Hope Valley farmers say working together has 'paid dividends' to get their voices heard

Hope Valley farmers say working together has “paid dividends” as they act to improve soil health across their farms and make their voices heard on farming policy.

Saturday, 6th November 2021, 2:02 pm

The Hope Valley Farmers group was formed more than four years ago, since then the group says it has gone “from strength to strength” in terms of numbers and influence.

Now with 45 members and covering an area over 3000 square hectares, farmers in the group are seeking to work together to improve the farmed environment across the Hope Valley.

Over the last year, members of the group planted 6500 trees on ten farms, laid over a kilometre of hedges, created almost a kilometre of new hedge and restored over a mile of stone wall.

Hope Valley Farmers attended aerator demo at Hope Showground

As part of the soil health project funded by Severn Trent, farmers have been improving their soil by liming, aerating and over-seeding with a range of legume species including red clover and birdsfoot trefoil.

On August 16, members also attended an ‘aerator demonstration event’ at Hope Showground, which showcased four different aerator machines and the positive impact they can have on soil structure.

As well as running a range of events for group members, the facilitator Chloe Palmer, organises an ‘away day’ for the farmers where they visit farms elsewhere to see innovative examples of conservation land management and sustainable farming practice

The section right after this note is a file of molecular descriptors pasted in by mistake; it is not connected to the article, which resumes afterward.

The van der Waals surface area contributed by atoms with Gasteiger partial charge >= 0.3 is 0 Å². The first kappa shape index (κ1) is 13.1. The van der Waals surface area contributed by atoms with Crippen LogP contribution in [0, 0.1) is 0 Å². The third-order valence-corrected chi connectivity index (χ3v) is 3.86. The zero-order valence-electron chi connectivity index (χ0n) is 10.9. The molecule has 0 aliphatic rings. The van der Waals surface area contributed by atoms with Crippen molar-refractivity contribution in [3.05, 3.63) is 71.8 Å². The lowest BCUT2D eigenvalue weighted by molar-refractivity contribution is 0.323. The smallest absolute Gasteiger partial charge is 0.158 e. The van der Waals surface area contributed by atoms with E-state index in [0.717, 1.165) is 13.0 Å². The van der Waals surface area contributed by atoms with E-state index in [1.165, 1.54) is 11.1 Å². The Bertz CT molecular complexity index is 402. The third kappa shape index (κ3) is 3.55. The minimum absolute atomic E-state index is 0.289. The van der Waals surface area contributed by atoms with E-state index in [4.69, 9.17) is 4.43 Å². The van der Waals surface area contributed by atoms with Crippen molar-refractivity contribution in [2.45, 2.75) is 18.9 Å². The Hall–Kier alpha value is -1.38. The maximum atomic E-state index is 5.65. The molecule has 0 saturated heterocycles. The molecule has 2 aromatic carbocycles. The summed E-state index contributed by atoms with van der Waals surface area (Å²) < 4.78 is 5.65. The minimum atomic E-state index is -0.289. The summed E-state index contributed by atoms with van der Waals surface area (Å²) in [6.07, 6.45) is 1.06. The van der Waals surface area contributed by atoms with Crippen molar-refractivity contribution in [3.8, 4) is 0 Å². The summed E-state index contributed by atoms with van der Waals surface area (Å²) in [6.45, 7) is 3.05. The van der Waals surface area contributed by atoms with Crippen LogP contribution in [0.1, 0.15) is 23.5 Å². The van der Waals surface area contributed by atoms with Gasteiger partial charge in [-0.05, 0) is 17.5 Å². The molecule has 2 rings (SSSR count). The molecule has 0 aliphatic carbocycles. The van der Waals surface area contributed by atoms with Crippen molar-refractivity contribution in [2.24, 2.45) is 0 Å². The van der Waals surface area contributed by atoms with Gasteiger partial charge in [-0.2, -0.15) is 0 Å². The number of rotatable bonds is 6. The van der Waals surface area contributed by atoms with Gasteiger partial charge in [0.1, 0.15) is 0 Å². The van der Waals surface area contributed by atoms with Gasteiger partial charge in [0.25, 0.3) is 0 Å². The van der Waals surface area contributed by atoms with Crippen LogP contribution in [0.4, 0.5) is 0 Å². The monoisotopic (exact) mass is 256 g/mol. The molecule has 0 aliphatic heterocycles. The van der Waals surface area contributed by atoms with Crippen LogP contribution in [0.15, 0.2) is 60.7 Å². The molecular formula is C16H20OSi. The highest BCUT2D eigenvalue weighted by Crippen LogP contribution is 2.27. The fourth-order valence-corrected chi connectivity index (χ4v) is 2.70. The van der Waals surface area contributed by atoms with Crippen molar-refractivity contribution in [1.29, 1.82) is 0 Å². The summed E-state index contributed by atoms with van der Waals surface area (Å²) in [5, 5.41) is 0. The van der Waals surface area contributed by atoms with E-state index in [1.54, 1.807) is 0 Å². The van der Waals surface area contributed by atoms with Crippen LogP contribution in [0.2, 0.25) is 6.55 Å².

This year, the group visited Croasdale House Farm near Slaidburn in Lancashire where they saw how native Belted Galloway cattle could be used to manage moorland and how the creation of new wetlands benefit wader species such as curlew and lapwing leading to an increase in local populations.

Hope Valley Farmers host farm visit with Farming Minister Victoria Prentis at Edale.

Hope Valley farmers have also built a relationship with High Peak MP Robert Largan who arranged a visit from Farming Minister Victoria Prentis. The Hope Valley Farmers group hosted the visit at a member’s farm in Edale.

A spokesperson said: “Group members aired their concerns regarding future funding for upland farming and the challenges facing small family farms in the Peak District as the Basic Payment Scheme is withdrawn over the next seven years.”

Continued funds are now being applied for, to extend the group’s life for another three years.

The group hopes it will allow the farmers to carry out wader surveys, complete farm carbon audits, habitat creation and management work.

Hope Valley Farmers undertake visits to see examples of conservation land management.